If Al Gore had been president, hundreds of thousands of lives would not have been lost in the blunder of invading Iraq, which he never would have done. Now, if the nation and the world listens to him, the devastation of our planet may be slowed. Gore, as a passionately dedicated environmentalist, has followed up his film of ten years ago with “An Inconvenient Sequel: Truth to Power,” a detailed exploration of the battle to forestall climate change by adopting clean energy programs.

The film, directed by Bonni Cohen and Jon Shenk, stars Gore in his campaign to fight for the survival of our planet. It depicts Gore traveling the world to expound his philosophy, dispense information and even train dedicated disciples to work in the field. There is an important section dealing with his efforts in Paris to help gain the international climate agreement and specifically broker a deal leading to holdout India agreeing to sign on.

The film pulls no punches in attacking President Trump for withdrawing the United States from the accord after so much effort had been made to win that agreement.

The film is packed with information, film clips, and graphic illustrations to explain the mounting danger of a warming climate to people in many parts of the world. We are shown the dire results that have already been manifested by floods, heat waves, ice breakups and other evidence of the trend that needs to be halted.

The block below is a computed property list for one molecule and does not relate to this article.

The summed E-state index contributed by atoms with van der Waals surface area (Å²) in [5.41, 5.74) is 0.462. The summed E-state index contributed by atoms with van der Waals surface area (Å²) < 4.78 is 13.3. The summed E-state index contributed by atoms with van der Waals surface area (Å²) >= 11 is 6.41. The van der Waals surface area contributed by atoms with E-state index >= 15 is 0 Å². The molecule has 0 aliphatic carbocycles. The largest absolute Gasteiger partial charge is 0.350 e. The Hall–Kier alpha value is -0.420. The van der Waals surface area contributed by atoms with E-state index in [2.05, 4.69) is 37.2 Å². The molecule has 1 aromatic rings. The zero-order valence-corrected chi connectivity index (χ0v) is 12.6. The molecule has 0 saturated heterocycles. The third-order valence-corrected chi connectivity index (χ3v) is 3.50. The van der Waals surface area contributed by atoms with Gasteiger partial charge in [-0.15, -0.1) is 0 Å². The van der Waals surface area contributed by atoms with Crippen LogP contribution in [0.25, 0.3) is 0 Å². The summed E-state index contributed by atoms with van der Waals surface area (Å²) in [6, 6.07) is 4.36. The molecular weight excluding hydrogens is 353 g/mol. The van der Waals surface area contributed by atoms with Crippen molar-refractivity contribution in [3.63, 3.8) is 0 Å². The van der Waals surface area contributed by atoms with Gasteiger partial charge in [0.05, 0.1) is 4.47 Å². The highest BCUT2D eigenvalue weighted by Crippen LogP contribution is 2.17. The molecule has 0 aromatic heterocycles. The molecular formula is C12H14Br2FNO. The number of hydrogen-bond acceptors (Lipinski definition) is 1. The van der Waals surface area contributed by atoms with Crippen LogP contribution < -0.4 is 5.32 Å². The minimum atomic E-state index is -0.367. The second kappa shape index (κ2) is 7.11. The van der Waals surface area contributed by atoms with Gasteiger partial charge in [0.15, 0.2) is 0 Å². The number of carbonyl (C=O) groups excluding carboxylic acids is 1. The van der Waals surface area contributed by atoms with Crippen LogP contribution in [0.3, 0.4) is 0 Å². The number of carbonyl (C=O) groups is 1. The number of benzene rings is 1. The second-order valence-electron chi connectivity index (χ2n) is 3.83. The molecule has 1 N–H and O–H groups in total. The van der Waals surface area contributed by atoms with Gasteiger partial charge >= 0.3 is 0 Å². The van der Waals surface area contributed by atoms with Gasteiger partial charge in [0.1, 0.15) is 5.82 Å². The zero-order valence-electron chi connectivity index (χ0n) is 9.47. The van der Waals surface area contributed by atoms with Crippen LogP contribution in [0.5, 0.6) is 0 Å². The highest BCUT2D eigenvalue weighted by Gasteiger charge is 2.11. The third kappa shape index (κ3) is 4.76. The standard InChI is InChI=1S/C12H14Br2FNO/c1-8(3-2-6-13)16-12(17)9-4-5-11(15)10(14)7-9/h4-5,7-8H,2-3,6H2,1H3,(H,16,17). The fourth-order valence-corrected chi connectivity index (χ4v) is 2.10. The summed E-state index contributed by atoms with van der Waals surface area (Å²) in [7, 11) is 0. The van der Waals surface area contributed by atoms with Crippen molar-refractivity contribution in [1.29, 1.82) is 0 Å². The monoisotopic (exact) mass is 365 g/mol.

One segment shows a Texas town, the mayor of which led the town to use solar energy. The fact that he is a Republican is emphasized to demonstrate that this should not be a partisan issue.

There is also a folksy element as we see Gore on a personal as well as political basis, as when he leads us through his home and shows off memorabilia, and when he talks to us more intimately. We also see him making his speeches, and getting all wound up to deliver his message with great enthusiasm and accenting the positive, holding out hope that things are already changing. He cites places where solar power is taking hold, and salutes the progress he sees being made.

The film at its conclusion makes an unabashed appeal to viewers to do their utmost to work toward policies aiming at acquiring renewable energy, and he refuses to be cowed by the Trump administration’s determination to reverse the forward movement of President Obama’s administration.

As I watched, I felt a terrible sadness that Gore did not become president, but felt new admiration for him as a concerned citizen and important advocate for humanity in the face of the crisis faced by the world. There is much concrete, easy-to-absorb information that he brings to us in this important sequel. A Paramount Pictures release. Reviewed August 14, 2017.

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